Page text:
Prince William and Kate Middleton file 'violation of privacy' complaint

The Duke and Duchess of Cambridge have appealed to foreign newspapers and magazines to show 'common sense and decency'.

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The Duke and Duchess of Cambridge will ask prosecutors in France on Monday to launch criminal proceedings against the photographer who took pictures of the Duchess topless and the French magazine that published them.

If successful, the move could lead to the paparazzo and the magazine's editor being jailed for up to a year and fined up to 36,000 pounds.

Lawyers for the couple will make a formal criminal complaint at a court hearing near Paris of breach of privacy and trespass.

They are also expected to be granted an interim civil injunction banning the French magazine Closer from printing any more pictures and ordering it to remove any images from its website. It will then be for French prosecutors to decide whether to pursue the allegations.

A St James's Palace spokesperson said, "We can confirm a criminal complaint is to be made to the French Prosecution Department. The complaint concerns the taking of photographs of the Duke and Duchess of Cambridge whilst on holiday and the publication of those photographs in breach of their privacy."

The couple have appealed to foreign newspapers and magazines to show "common sense and decency" by refraining from publishing further photographs of the Duchess topless.

But they realise that they cannot take legal action in every country where the photographs might appear.

Pictures of the Duchess sunbathing without her bikini top have already appeared in an Irish newspaper and are expected to appear in Italy, but sources at St James's Palace suggested law suits in those two countries were unlikely.

The Palace hopes that a public backlash against those responsible for publishing the pictures will be more of a deterrent than threats to sue.

The Duke and Duchess gave a clear show of togetherness as they arrived in the Solomon Islands on the latest leg of their tour of the Far East yesterday.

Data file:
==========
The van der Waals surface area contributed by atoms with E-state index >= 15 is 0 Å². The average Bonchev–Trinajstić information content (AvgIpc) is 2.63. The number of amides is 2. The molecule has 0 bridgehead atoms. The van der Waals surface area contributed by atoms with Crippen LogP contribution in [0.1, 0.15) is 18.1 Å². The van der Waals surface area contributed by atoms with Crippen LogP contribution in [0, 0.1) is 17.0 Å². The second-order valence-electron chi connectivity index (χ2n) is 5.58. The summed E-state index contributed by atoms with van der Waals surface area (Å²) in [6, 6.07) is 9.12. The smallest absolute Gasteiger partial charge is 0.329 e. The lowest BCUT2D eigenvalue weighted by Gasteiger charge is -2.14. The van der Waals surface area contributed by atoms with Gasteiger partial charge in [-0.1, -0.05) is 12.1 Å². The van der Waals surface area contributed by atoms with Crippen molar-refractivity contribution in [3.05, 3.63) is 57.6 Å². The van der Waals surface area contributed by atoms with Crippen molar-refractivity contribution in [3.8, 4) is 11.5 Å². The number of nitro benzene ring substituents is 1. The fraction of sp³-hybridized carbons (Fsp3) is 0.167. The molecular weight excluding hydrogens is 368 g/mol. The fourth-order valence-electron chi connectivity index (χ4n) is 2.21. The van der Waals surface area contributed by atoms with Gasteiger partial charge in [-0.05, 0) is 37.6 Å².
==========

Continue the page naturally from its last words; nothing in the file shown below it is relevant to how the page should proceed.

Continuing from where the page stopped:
Their unprecedented legal action will begin in earnest today, but it may be another two years before the Duke and Duchess can put the episode behind them, according to Palace sources, because of the slow progress that privacy cases make in the French courts.

The Duchess was photographed topless at a chateau in Provence.

Asked whether the couple would be taking legal action in Ireland or Italy, a Royal source said: "We are keeping our options under review but clearly there is a limit to how much action we can take.

"If there is a proportionate response we can find, we will do, but our focus remains on dealing with the paparazzo [who took the pictures] if we can identify him or her and the civil action we have already brought against Closer."

Although the Duke and Duchess's legal action is being underwritten by the Prince of Wales, they are unlikely to recover the cost. Instead, any damages will go towards the couple's legal bills.

According to reports in France, the law suit demands a fine of 100,000 euros unless the magazine is withdrawn.

The board of Northern & Shell, joint owner of the Irish Daily Star, which also published the photographs, will meet today to discuss how to end the company's involvement in the paper.

The Italian gossip magazine Chi has already announced its plan to release a special edition of the photographs.


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